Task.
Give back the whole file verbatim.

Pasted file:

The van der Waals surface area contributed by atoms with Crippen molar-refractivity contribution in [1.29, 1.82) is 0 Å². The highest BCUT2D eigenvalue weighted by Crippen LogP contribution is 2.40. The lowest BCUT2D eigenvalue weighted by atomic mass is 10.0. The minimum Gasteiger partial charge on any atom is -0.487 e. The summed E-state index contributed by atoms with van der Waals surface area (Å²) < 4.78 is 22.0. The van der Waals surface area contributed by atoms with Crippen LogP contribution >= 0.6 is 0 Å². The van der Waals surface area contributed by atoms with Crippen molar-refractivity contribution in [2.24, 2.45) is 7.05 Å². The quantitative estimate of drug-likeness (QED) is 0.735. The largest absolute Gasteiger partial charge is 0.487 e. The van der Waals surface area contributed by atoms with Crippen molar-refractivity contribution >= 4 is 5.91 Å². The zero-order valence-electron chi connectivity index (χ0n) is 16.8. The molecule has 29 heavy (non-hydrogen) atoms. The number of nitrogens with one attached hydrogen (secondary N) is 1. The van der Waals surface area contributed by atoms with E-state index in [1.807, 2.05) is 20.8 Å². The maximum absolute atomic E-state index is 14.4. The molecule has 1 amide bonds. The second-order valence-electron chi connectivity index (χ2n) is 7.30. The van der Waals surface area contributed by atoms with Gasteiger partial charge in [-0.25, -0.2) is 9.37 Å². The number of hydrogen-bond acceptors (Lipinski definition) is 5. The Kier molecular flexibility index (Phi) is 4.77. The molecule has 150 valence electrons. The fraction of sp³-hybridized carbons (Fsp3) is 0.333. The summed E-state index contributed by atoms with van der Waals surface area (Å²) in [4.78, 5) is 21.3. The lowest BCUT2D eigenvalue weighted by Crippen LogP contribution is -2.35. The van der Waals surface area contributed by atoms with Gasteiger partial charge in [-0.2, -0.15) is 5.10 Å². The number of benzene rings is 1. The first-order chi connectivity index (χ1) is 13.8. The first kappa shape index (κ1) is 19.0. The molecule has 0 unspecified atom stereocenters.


The van der Waals surface area contributed by atoms with Crippen molar-refractivity contribution in [1.29, 1.82) is 0 Å². The highest BCUT2D eigenvalue weighted by Crippen LogP contribution is 2.40. The lowest BCUT2D eigenvalue weighted by atomic mass is 10.0. The minimum Gasteiger partial charge on any atom is -0.487 e. The summed E-state index contributed by atoms with van der Waals surface area (Å²) < 4.78 is 22.0. The van der Waals surface area contributed by atoms with Crippen LogP contribution >= 0.6 is 0 Å². The van der Waals surface area contributed by atoms with Crippen molar-refractivity contribution in [2.24, 2.45) is 7.05 Å². The quantitative estimate of drug-likeness (QED) is 0.735. The largest absolute Gasteiger partial charge is 0.487 e. The van der Waals surface area contributed by atoms with Crippen molar-refractivity contribution >= 4 is 5.91 Å². The zero-order valence-electron chi connectivity index (χ0n) is 16.8. The molecule has 29 heavy (non-hydrogen) atoms. The number of nitrogens with one attached hydrogen (secondary N) is 1. The van der Waals surface area contributed by atoms with E-state index in [1.807, 2.05) is 20.8 Å². The maximum absolute atomic E-state index is 14.4. The molecule has 1 amide bonds. The second-order valence-electron chi connectivity index (χ2n) is 7.30. The van der Waals surface area contributed by atoms with Gasteiger partial charge in [-0.25, -0.2) is 9.37 Å². The number of hydrogen-bond acceptors (Lipinski definition) is 5. The Kier molecular flexibility index (Phi) is 4.77. The molecule has 150 valence electrons. The fraction of sp³-hybridized carbons (Fsp3) is 0.333. The summed E-state index contributed by atoms with van der Waals surface area (Å²) in [4.78, 5) is 21.3. The lowest BCUT2D eigenvalue weighted by Crippen LogP contribution is -2.35. The van der Waals surface area contributed by atoms with Gasteiger partial charge in [-0.2, -0.15) is 5.10 Å². The number of benzene rings is 1. The first-order chi connectivity index (χ1) is 13.8. The first kappa shape index (κ1) is 19.0. The molecule has 0 unspecified atom stereocenters.